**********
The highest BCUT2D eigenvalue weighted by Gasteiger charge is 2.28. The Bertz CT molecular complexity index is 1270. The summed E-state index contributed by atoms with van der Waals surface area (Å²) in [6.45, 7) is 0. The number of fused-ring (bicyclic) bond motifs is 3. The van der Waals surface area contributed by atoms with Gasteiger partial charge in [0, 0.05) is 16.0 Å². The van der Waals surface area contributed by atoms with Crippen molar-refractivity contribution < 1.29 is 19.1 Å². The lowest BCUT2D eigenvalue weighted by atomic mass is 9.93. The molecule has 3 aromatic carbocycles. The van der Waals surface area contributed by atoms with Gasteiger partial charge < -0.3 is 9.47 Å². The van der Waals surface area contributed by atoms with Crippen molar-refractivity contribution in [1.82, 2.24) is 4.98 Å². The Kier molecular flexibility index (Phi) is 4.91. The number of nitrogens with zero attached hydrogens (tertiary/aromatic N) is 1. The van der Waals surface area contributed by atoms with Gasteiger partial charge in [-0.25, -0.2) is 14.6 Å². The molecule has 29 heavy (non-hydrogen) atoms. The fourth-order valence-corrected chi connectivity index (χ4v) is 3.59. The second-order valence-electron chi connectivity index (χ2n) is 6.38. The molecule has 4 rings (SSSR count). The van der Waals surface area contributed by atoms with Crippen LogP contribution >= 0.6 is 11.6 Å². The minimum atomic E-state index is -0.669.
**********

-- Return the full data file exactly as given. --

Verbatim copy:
The highest BCUT2D eigenvalue weighted by Gasteiger charge is 2.28. The Bertz CT molecular complexity index is 1270. The summed E-state index contributed by atoms with van der Waals surface area (Å²) in [6.45, 7) is 0. The number of fused-ring (bicyclic) bond motifs is 3. The van der Waals surface area contributed by atoms with Gasteiger partial charge in [0, 0.05) is 16.0 Å². The van der Waals surface area contributed by atoms with Crippen molar-refractivity contribution < 1.29 is 19.1 Å². The lowest BCUT2D eigenvalue weighted by atomic mass is 9.93. The molecule has 3 aromatic carbocycles. The van der Waals surface area contributed by atoms with Gasteiger partial charge < -0.3 is 9.47 Å². The van der Waals surface area contributed by atoms with Crippen molar-refractivity contribution in [1.82, 2.24) is 4.98 Å². The Kier molecular flexibility index (Phi) is 4.91. The number of nitrogens with zero attached hydrogens (tertiary/aromatic N) is 1. The van der Waals surface area contributed by atoms with Gasteiger partial charge in [-0.25, -0.2) is 14.6 Å². The molecule has 29 heavy (non-hydrogen) atoms. The fourth-order valence-corrected chi connectivity index (χ4v) is 3.59. The second-order valence-electron chi connectivity index (χ2n) is 6.38. The molecule has 4 rings (SSSR count). The van der Waals surface area contributed by atoms with Crippen LogP contribution >= 0.6 is 11.6 Å². The minimum atomic E-state index is -0.669.